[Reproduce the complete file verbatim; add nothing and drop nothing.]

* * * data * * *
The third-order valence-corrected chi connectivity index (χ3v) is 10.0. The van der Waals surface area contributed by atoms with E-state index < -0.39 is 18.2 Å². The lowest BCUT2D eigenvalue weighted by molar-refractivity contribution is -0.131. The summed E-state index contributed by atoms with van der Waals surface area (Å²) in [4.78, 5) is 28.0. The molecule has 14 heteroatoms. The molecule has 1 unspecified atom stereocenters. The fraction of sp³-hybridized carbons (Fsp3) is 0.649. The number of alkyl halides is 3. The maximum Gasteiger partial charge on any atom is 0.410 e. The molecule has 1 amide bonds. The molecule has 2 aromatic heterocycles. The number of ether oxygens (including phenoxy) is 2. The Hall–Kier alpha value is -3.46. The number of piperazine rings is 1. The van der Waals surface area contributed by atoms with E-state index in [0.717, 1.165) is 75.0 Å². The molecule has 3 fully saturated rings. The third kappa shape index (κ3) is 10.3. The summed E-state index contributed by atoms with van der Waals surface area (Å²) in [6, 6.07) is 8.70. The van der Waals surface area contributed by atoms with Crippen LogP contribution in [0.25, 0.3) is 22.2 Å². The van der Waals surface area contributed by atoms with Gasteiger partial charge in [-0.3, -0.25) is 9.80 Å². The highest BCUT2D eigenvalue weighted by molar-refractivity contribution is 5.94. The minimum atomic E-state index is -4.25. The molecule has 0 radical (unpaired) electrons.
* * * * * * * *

The third-order valence-corrected chi connectivity index (χ3v) is 10.0. The van der Waals surface area contributed by atoms with E-state index < -0.39 is 18.2 Å². The lowest BCUT2D eigenvalue weighted by molar-refractivity contribution is -0.131. The summed E-state index contributed by atoms with van der Waals surface area (Å²) in [4.78, 5) is 28.0. The molecule has 14 heteroatoms. The molecule has 1 unspecified atom stereocenters. The fraction of sp³-hybridized carbons (Fsp3) is 0.649. The number of alkyl halides is 3. The maximum Gasteiger partial charge on any atom is 0.410 e. The molecule has 1 amide bonds. The molecule has 2 aromatic heterocycles. The number of ether oxygens (including phenoxy) is 2. The Hall–Kier alpha value is -3.46. The number of piperazine rings is 1. The van der Waals surface area contributed by atoms with E-state index in [0.717, 1.165) is 75.0 Å². The molecule has 3 fully saturated rings. The third kappa shape index (κ3) is 10.3. The summed E-state index contributed by atoms with van der Waals surface area (Å²) in [6, 6.07) is 8.70. The van der Waals surface area contributed by atoms with Crippen LogP contribution in [0.25, 0.3) is 22.2 Å². The van der Waals surface area contributed by atoms with Gasteiger partial charge in [-0.3, -0.25) is 9.80 Å². The highest BCUT2D eigenvalue weighted by molar-refractivity contribution is 5.94. The minimum atomic E-state index is -4.25. The molecule has 0 radical (unpaired) electrons.